Google Reveals Why Your Account Is Most Likely To Be Hacked

Joanna Estrada
November 14, 2017

The threats online can be encapsulated to three MOs: keylogging, third-party breaches, and phishing.

Google said that hackers are searching and have found different usernames and passwords on different platforms on the black market. So, after learning the most common methods for hijacking, Google has some tips on how Gmail users can protect their accounts from outside threats.

But things could get worse, as the team pointed out that hijackers are taking steps to get more data making it easier to get access to user accounts.

The Gmail provider claimed that in a time period of just 12 months, there were a 7,88,000 login credentials stolen using keyloggers (tools that record what you type in), while another 12 million were stolen using phishing techniques.

While Google accounts were used as a case-study, the tactics employed by these cyber criminals could be used to gain access to other online accounts as well.

They analysed several black markets between March 2016 and March 2017 to see how hijackers steal passwords and other sensitive data. The success rate is higher when using phishing and keyloggers: 12 - 25 percent of passwords obtained using these attacks yielded valid passwords. In terms of risk to users, however, Google says that data breaches fall far behind phishing, where a hacker pretends to be a person or company and directly asks for user data, and keylogging, which is a more direct attack that records users when they are typing.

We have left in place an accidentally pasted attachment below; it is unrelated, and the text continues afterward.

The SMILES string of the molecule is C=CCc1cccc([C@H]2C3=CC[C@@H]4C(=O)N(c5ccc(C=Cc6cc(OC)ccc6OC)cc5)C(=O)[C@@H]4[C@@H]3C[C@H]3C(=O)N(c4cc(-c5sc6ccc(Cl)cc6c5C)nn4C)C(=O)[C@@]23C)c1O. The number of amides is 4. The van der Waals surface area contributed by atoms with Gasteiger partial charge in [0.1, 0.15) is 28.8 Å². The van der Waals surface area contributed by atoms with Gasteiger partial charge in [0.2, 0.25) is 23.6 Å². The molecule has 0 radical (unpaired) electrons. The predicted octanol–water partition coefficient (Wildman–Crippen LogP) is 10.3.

With majority of the sites requiring more than the password, it was also found out that 82% of blackhat phishing tools and 74% of keyloggers were used to collect user's IP address and location, while 18% of tools collected phone numbers and device make and model.

The tech giant then applied the insights to its existing protections and secured 67 million Google accounts before they were abused.

Google recommends protecting yourself by visiting its Security Checkup page and allowing Chrome to automatically generate passwords for your accounts and save them via Smart Lock.

"We prevent or undo actions we attribute to account takeover, notify the affected user, and help them change their password and re-secure their account into a healthy state". If a friend or family member had their account hijacked, you could be receiving a dirty attachment.

Other reports by Click Lancashire

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